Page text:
Dr. Susan Humphris, Senior Scientist, Department of Geology
and Geophysics, Woods Hole Oceanographic Institution, Woods
not working, Dr. Humphris likes messing around in boats,
swimming, and gardening. In this photo, she is deep down in
the ocean in the submersible (mini-submarine) Alvin.
Why are you a scientist?
When I was in high school in the United Kingdom, I always
found science and mathematics the most challenging
subjects, so I was drawn to them rather than choosing to continue
with something I found easier. However, I was also an outdoors
person and really wanted to combine my love of nature with
science. I really enjoy doing research both out in the field
and in the lab.
What is science?
For me, science is trying to understand how the world around
us works. Since natural processes are so complicated,
you have to develop a series of systematic steps that
allow you to unravel all the pieces. Those steps might include
field observations and measurements, controlled experiments
in the lab, and analysis and synthesis of different
types of data.
What skills and qualities are necessary in order to be
Most important, scientists must have a passion for their field
of study and a dedication to research. Curiosity about the
world, and the creativity to figure out how to address a scientific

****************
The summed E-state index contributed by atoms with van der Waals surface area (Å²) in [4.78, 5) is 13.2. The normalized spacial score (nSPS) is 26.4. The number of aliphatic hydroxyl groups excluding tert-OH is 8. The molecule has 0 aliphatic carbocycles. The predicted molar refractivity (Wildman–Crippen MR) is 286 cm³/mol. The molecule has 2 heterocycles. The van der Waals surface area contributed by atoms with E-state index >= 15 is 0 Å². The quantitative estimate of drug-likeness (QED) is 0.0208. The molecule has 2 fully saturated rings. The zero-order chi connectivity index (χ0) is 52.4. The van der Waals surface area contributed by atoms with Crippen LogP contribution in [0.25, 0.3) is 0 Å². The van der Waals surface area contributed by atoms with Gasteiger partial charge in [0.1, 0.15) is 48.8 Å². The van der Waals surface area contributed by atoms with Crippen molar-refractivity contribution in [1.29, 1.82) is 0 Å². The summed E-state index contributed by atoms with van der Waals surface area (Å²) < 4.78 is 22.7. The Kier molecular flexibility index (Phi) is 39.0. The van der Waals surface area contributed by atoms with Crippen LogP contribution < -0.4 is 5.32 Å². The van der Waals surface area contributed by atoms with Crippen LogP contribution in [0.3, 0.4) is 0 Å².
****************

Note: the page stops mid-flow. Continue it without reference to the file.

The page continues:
question, are key to being able to successfully propose and
conduct research. Scientists also need perseverance
when things do not go as planned, and must pay attention to
every detail. Finally, scientists must have the ability to
communicate well, both orally and written.
What is most enjoyable about your job?
I love going on oceanographic research cruises and working
with other scientists from many different disciplines. I particularly
enjoy those cruises when I am diving to the bottom of the
ocean in a submersible. There is always the possibility
that you are going to discover something new. Many times,
you are seeing part of the planet that has never been seen
before that is exciting, but it is also a responsibility
to make sure that you do the best job you can in describing
what you are seeing.
What frustrations do you face with your job?
I spend a lot of time writing proposals to get the funds to
conduct a project that cuts into the time I have to
think about my science. I also sometimes find it frustrating
to have to stop and write a paper on my results when I already
know what they are telling me. I want to move on! However,
I also realize the importance of communicating the results
of my work, so I am willing to put up with the frustration.
a Dive in the Deep with Alvin
Learn more about Alvin here
to Meet the Scientists
The bold words that are on this page are words that
are in the glossary. You can find their meanings below.
If you want to see the whole glossary, click
a careful study of the parts of something in order to understand
more about the whole
a condition of being disappointed, blocked, or prevented from
produced by nature; not made by humans
patience, continuing a task or course of action
series of actions that produce something; a series of
changes or acts
a vessel or ship that can function underwater
combining separate elements or pieces of information into
a unified whole; a process of reasoning
based on a method or plan; orderly; organized